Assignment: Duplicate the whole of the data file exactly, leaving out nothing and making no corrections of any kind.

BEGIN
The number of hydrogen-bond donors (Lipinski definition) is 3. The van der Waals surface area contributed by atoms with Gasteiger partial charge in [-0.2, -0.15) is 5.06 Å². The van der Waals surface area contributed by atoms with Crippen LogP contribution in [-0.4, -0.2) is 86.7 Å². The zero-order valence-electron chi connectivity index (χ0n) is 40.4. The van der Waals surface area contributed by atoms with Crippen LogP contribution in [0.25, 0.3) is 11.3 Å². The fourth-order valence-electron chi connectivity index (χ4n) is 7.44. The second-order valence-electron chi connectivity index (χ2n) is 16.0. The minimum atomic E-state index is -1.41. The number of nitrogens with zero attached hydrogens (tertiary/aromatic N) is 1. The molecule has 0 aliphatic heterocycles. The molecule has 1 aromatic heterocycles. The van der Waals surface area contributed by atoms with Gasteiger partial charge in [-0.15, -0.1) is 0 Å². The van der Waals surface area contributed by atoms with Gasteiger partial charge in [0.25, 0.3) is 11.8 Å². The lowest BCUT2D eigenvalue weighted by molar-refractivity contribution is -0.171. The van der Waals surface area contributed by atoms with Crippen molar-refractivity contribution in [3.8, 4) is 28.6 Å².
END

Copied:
The number of hydrogen-bond donors (Lipinski definition) is 3. The van der Waals surface area contributed by atoms with Gasteiger partial charge in [-0.2, -0.15) is 5.06 Å². The van der Waals surface area contributed by atoms with Crippen LogP contribution in [-0.4, -0.2) is 86.7 Å². The zero-order valence-electron chi connectivity index (χ0n) is 40.4. The van der Waals surface area contributed by atoms with Crippen LogP contribution in [0.25, 0.3) is 11.3 Å². The fourth-order valence-electron chi connectivity index (χ4n) is 7.44. The second-order valence-electron chi connectivity index (χ2n) is 16.0. The minimum atomic E-state index is -1.41. The number of nitrogens with zero attached hydrogens (tertiary/aromatic N) is 1. The molecule has 0 aliphatic heterocycles. The molecule has 1 aromatic heterocycles. The van der Waals surface area contributed by atoms with Gasteiger partial charge in [-0.15, -0.1) is 0 Å². The van der Waals surface area contributed by atoms with Gasteiger partial charge in [0.25, 0.3) is 11.8 Å². The lowest BCUT2D eigenvalue weighted by molar-refractivity contribution is -0.171. The van der Waals surface area contributed by atoms with Crippen molar-refractivity contribution in [3.8, 4) is 28.6 Å².